11:30pm Thursday 19 October 2017

New 3D Imaging for Orthopedic Patients Offers Less Radiation, Quicker Scans

The new imaging equipment is based on Nobel Prize winning French technology, first developed for the spine and recently FDA approved for use in the hip and knee.

Called “weight bearing 3D imaging,” the technology allows radiologists to get images of patients from the front and side simultaneously while scanning the patient in a standing or even sitting position. Traditionally, such patients received several scans while laying down.

“What we try to accomplish in surgery is to restore a patient’s alignment in a functional position while they are standing upright,” says Robert Barrack, MD, chief of service for Washington University Orthopedics at Barnes-Jewish Hospital. “This is a revolutionary advance in how we image patients before and after surgical procedures.”

Surgeons such as Dr. Barrack rely heavily on such images before and after surgeries in which a hip implant is placed since they are changing the alignment of a patient’s body. Traditionally, this would mean several x-rays that would literally be spliced together to assess the alignment of the entire lower extremity or in the case of spine surgery, the entire body. This alternative creates a custom 3D image surgeons can rotate from various angles through a 30-second scan of the patient as they stand – a critical component according to physicians.

“We’ve found the alignment of the hip components change dramatically when a patient sits or stands up,” says Dr. Barrack. “Standing puts the hips under load and sitting places the hip in a position where it is more prone to dislocate, so if you’re interested in something like wear or dislocations, scanning a patient in while sitting or standing represents a major advance over traditional x-ray imaging. The associated advanced computer software allows accurate measurement of the alignment of the implants and the skeleton before and after surgery.”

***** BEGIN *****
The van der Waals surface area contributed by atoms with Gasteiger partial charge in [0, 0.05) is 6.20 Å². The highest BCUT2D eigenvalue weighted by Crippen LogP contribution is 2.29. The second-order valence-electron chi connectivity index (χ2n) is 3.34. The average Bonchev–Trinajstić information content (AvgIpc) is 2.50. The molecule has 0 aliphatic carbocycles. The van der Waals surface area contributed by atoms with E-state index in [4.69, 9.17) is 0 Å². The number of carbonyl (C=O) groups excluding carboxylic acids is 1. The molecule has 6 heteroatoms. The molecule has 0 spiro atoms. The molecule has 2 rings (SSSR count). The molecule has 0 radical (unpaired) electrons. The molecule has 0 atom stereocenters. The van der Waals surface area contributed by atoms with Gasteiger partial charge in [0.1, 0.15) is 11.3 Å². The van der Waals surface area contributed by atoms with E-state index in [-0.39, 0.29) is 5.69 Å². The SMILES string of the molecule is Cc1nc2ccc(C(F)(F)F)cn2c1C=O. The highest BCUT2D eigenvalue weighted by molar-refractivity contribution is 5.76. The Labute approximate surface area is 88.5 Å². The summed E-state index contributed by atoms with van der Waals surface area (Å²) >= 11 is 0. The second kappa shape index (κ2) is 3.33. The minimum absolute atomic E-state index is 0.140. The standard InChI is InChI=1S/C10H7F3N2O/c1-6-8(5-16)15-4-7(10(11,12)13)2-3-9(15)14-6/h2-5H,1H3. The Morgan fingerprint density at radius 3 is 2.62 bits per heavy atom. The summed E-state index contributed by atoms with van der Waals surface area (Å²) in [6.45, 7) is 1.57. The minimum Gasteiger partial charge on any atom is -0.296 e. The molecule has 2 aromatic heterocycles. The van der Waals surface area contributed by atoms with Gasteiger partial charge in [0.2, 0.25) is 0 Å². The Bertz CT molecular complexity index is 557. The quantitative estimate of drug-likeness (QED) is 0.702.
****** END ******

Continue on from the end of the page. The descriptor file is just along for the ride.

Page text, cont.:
In addition, radiation exposure from the 3D scan is “low-dose” and is five to 10 times less than traditional x-rays. This is important for patients who may need multiple images, particularly those that are still growing or are women of child-bearing age.

For more information about Washington University Orthopedics at Barnes-Jewish, call 314-867-3627 (TOP-DOCS) or visit www.barnesjewish.org/orthopedics.

Contact:
Jason Merrill
314-286-0302
jmerrill@bjc.org


Share on:
or:

MORE FROM Public Health and Safety

Health news